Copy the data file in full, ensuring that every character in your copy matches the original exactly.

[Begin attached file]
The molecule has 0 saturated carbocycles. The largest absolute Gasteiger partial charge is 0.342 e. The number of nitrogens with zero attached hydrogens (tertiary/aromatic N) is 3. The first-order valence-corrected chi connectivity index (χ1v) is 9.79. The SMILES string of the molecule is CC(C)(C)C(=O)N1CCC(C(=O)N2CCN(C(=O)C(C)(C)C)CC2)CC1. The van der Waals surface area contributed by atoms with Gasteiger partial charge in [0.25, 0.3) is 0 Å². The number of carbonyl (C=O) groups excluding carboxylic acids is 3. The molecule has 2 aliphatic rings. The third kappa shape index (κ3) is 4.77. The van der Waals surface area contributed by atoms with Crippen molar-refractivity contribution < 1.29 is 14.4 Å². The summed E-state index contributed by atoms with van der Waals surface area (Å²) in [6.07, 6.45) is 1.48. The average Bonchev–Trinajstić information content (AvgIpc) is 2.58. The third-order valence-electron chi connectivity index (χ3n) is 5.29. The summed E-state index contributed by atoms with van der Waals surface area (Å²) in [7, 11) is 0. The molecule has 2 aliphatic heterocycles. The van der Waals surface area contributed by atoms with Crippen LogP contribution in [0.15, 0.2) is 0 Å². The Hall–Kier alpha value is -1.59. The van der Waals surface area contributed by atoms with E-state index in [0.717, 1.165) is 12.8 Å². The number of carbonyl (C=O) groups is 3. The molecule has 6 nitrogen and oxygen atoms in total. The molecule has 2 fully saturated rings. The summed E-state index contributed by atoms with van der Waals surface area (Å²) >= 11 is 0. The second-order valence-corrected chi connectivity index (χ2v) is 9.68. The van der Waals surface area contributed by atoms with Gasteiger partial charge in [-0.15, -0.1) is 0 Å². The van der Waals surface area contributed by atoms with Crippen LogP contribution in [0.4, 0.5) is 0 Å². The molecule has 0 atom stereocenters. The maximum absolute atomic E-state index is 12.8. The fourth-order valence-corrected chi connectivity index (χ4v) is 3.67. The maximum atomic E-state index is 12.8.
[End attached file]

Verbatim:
The molecule has 0 saturated carbocycles. The largest absolute Gasteiger partial charge is 0.342 e. The number of nitrogens with zero attached hydrogens (tertiary/aromatic N) is 3. The first-order valence-corrected chi connectivity index (χ1v) is 9.79. The SMILES string of the molecule is CC(C)(C)C(=O)N1CCC(C(=O)N2CCN(C(=O)C(C)(C)C)CC2)CC1. The van der Waals surface area contributed by atoms with Gasteiger partial charge in [0.25, 0.3) is 0 Å². The number of carbonyl (C=O) groups excluding carboxylic acids is 3. The molecule has 2 aliphatic rings. The third kappa shape index (κ3) is 4.77. The van der Waals surface area contributed by atoms with Crippen molar-refractivity contribution < 1.29 is 14.4 Å². The summed E-state index contributed by atoms with van der Waals surface area (Å²) in [6.07, 6.45) is 1.48. The average Bonchev–Trinajstić information content (AvgIpc) is 2.58. The third-order valence-electron chi connectivity index (χ3n) is 5.29. The summed E-state index contributed by atoms with van der Waals surface area (Å²) in [7, 11) is 0. The molecule has 2 aliphatic heterocycles. The van der Waals surface area contributed by atoms with Crippen LogP contribution in [0.15, 0.2) is 0 Å². The Hall–Kier alpha value is -1.59. The van der Waals surface area contributed by atoms with E-state index in [0.717, 1.165) is 12.8 Å². The number of carbonyl (C=O) groups is 3. The molecule has 6 nitrogen and oxygen atoms in total. The molecule has 2 fully saturated rings. The summed E-state index contributed by atoms with van der Waals surface area (Å²) >= 11 is 0. The second-order valence-corrected chi connectivity index (χ2v) is 9.68. The van der Waals surface area contributed by atoms with Gasteiger partial charge in [-0.15, -0.1) is 0 Å². The van der Waals surface area contributed by atoms with Crippen LogP contribution in [0.4, 0.5) is 0 Å². The molecule has 0 atom stereocenters. The maximum absolute atomic E-state index is 12.8. The fourth-order valence-corrected chi connectivity index (χ4v) is 3.67. The maximum atomic E-state index is 12.8.